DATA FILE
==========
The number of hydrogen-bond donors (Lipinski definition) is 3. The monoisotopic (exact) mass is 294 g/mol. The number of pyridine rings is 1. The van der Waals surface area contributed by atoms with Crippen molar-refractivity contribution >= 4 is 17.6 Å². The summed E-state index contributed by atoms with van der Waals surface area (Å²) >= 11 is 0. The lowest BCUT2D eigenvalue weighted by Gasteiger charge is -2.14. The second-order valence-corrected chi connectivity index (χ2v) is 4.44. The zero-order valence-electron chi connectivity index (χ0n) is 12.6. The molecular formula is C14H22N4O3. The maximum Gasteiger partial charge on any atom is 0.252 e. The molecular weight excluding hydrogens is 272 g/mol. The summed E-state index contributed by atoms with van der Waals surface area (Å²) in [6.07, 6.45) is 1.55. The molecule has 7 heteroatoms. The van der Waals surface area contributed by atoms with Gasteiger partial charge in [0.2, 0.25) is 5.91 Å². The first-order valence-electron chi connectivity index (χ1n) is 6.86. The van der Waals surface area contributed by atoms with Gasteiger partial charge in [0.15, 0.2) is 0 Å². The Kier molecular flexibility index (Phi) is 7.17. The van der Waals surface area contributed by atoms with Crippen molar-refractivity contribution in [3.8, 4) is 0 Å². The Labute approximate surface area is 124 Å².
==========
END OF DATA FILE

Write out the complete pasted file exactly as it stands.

The number of hydrogen-bond donors (Lipinski definition) is 3. The monoisotopic (exact) mass is 294 g/mol. The number of pyridine rings is 1. The van der Waals surface area contributed by atoms with Crippen molar-refractivity contribution >= 4 is 17.6 Å². The summed E-state index contributed by atoms with van der Waals surface area (Å²) >= 11 is 0. The lowest BCUT2D eigenvalue weighted by Gasteiger charge is -2.14. The second-order valence-corrected chi connectivity index (χ2v) is 4.44. The zero-order valence-electron chi connectivity index (χ0n) is 12.6. The molecular formula is C14H22N4O3. The maximum Gasteiger partial charge on any atom is 0.252 e. The molecular weight excluding hydrogens is 272 g/mol. The summed E-state index contributed by atoms with van der Waals surface area (Å²) in [6.07, 6.45) is 1.55. The molecule has 7 heteroatoms. The van der Waals surface area contributed by atoms with Gasteiger partial charge in [0.2, 0.25) is 5.91 Å². The first-order valence-electron chi connectivity index (χ1n) is 6.86. The van der Waals surface area contributed by atoms with Gasteiger partial charge in [0.15, 0.2) is 0 Å². The Kier molecular flexibility index (Phi) is 7.17. The van der Waals surface area contributed by atoms with Crippen molar-refractivity contribution in [3.8, 4) is 0 Å². The Labute approximate surface area is 124 Å².